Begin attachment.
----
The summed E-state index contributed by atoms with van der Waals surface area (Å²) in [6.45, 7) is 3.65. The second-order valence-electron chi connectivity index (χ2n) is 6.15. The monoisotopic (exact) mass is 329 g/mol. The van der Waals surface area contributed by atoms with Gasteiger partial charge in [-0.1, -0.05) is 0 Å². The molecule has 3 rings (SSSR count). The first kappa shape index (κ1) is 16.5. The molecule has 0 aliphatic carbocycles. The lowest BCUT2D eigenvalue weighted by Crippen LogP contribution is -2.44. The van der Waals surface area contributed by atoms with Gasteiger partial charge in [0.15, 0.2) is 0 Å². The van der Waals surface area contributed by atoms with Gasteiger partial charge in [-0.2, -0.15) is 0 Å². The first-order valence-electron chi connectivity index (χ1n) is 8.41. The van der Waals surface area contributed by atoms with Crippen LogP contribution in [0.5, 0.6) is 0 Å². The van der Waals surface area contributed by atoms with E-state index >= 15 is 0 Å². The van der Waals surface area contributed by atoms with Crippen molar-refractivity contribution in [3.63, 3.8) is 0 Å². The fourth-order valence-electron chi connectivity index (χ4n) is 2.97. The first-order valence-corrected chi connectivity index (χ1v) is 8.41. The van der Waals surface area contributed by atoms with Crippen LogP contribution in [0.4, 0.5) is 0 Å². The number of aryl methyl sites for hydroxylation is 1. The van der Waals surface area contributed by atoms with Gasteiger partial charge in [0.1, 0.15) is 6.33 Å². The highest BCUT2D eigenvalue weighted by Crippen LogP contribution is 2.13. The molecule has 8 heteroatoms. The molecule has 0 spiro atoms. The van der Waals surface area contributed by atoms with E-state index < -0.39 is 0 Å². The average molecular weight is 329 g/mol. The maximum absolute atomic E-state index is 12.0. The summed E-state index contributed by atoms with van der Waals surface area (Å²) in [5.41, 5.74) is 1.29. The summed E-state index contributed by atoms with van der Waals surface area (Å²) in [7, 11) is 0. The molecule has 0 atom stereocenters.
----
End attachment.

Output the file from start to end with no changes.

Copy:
The summed E-state index contributed by atoms with van der Waals surface area (Å²) in [6.45, 7) is 3.65. The second-order valence-electron chi connectivity index (χ2n) is 6.15. The monoisotopic (exact) mass is 329 g/mol. The van der Waals surface area contributed by atoms with Gasteiger partial charge in [-0.1, -0.05) is 0 Å². The molecule has 3 rings (SSSR count). The first kappa shape index (κ1) is 16.5. The molecule has 0 aliphatic carbocycles. The lowest BCUT2D eigenvalue weighted by Crippen LogP contribution is -2.44. The van der Waals surface area contributed by atoms with Gasteiger partial charge in [0.15, 0.2) is 0 Å². The van der Waals surface area contributed by atoms with Gasteiger partial charge in [-0.2, -0.15) is 0 Å². The first-order valence-electron chi connectivity index (χ1n) is 8.41. The van der Waals surface area contributed by atoms with Crippen LogP contribution in [0.5, 0.6) is 0 Å². The van der Waals surface area contributed by atoms with E-state index >= 15 is 0 Å². The van der Waals surface area contributed by atoms with Crippen molar-refractivity contribution in [3.63, 3.8) is 0 Å². The fourth-order valence-electron chi connectivity index (χ4n) is 2.97. The first-order valence-corrected chi connectivity index (χ1v) is 8.41. The van der Waals surface area contributed by atoms with Crippen LogP contribution in [0.4, 0.5) is 0 Å². The number of aryl methyl sites for hydroxylation is 1. The van der Waals surface area contributed by atoms with Gasteiger partial charge in [0.1, 0.15) is 6.33 Å². The highest BCUT2D eigenvalue weighted by Crippen LogP contribution is 2.13. The molecule has 8 heteroatoms. The molecule has 0 spiro atoms. The van der Waals surface area contributed by atoms with E-state index < -0.39 is 0 Å². The average molecular weight is 329 g/mol. The maximum absolute atomic E-state index is 12.0. The summed E-state index contributed by atoms with van der Waals surface area (Å²) in [5.41, 5.74) is 1.29. The summed E-state index contributed by atoms with van der Waals surface area (Å²) in [7, 11) is 0. The molecule has 0 atom stereocenters.